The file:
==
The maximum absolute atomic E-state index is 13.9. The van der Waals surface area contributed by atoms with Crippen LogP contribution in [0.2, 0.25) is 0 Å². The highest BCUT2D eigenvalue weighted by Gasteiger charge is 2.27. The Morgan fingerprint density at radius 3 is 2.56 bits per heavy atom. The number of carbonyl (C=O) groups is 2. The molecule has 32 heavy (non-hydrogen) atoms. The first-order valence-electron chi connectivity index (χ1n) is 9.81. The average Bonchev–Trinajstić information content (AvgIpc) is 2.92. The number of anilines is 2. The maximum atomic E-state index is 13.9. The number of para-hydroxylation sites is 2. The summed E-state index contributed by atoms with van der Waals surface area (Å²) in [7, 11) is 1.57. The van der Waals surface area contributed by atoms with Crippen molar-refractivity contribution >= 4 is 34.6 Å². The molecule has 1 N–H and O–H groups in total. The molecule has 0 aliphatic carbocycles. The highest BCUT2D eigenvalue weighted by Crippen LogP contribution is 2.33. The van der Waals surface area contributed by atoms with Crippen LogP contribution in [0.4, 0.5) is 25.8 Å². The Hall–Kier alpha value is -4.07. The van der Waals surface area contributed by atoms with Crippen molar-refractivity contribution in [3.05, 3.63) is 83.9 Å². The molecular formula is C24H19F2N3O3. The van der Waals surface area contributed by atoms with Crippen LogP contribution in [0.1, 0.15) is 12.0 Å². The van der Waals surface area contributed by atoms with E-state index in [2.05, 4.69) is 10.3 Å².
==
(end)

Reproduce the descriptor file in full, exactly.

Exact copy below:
The maximum absolute atomic E-state index is 13.9. The van der Waals surface area contributed by atoms with Crippen LogP contribution in [0.2, 0.25) is 0 Å². The highest BCUT2D eigenvalue weighted by Gasteiger charge is 2.27. The Morgan fingerprint density at radius 3 is 2.56 bits per heavy atom. The number of carbonyl (C=O) groups is 2. The molecule has 32 heavy (non-hydrogen) atoms. The first-order valence-electron chi connectivity index (χ1n) is 9.81. The average Bonchev–Trinajstić information content (AvgIpc) is 2.92. The number of anilines is 2. The maximum atomic E-state index is 13.9. The number of para-hydroxylation sites is 2. The summed E-state index contributed by atoms with van der Waals surface area (Å²) in [7, 11) is 1.57. The van der Waals surface area contributed by atoms with Crippen molar-refractivity contribution >= 4 is 34.6 Å². The molecule has 1 N–H and O–H groups in total. The molecule has 0 aliphatic carbocycles. The highest BCUT2D eigenvalue weighted by Crippen LogP contribution is 2.33. The van der Waals surface area contributed by atoms with Crippen LogP contribution in [0.4, 0.5) is 25.8 Å². The Hall–Kier alpha value is -4.07. The van der Waals surface area contributed by atoms with Crippen molar-refractivity contribution in [3.05, 3.63) is 83.9 Å². The molecular formula is C24H19F2N3O3. The van der Waals surface area contributed by atoms with Crippen LogP contribution in [0.1, 0.15) is 12.0 Å². The van der Waals surface area contributed by atoms with E-state index in [2.05, 4.69) is 10.3 Å².